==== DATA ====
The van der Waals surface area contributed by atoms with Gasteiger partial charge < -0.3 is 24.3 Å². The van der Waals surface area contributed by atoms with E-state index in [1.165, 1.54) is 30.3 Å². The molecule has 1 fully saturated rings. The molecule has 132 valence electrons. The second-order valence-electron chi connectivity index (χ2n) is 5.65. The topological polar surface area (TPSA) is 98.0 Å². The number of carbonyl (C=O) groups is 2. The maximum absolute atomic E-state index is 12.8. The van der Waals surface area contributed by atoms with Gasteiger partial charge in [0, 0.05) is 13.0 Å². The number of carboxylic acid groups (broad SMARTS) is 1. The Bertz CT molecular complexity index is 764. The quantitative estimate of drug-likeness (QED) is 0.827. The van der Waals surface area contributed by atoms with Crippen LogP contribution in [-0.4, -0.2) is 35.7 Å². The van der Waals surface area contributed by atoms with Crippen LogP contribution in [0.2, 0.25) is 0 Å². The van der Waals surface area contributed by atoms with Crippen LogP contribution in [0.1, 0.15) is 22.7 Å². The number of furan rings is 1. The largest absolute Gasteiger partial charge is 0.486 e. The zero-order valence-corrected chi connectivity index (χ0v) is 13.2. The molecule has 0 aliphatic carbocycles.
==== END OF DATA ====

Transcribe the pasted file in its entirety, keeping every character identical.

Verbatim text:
The van der Waals surface area contributed by atoms with Gasteiger partial charge < -0.3 is 24.3 Å². The van der Waals surface area contributed by atoms with E-state index in [1.165, 1.54) is 30.3 Å². The molecule has 1 fully saturated rings. The molecule has 132 valence electrons. The second-order valence-electron chi connectivity index (χ2n) is 5.65. The topological polar surface area (TPSA) is 98.0 Å². The number of carbonyl (C=O) groups is 2. The maximum absolute atomic E-state index is 12.8. The van der Waals surface area contributed by atoms with Gasteiger partial charge in [0, 0.05) is 13.0 Å². The number of carboxylic acid groups (broad SMARTS) is 1. The Bertz CT molecular complexity index is 764. The quantitative estimate of drug-likeness (QED) is 0.827. The van der Waals surface area contributed by atoms with Crippen LogP contribution in [-0.4, -0.2) is 35.7 Å². The van der Waals surface area contributed by atoms with Crippen LogP contribution in [0.2, 0.25) is 0 Å². The van der Waals surface area contributed by atoms with Crippen LogP contribution in [0.1, 0.15) is 22.7 Å². The number of furan rings is 1. The largest absolute Gasteiger partial charge is 0.486 e. The zero-order valence-corrected chi connectivity index (χ0v) is 13.2. The molecule has 0 aliphatic carbocycles.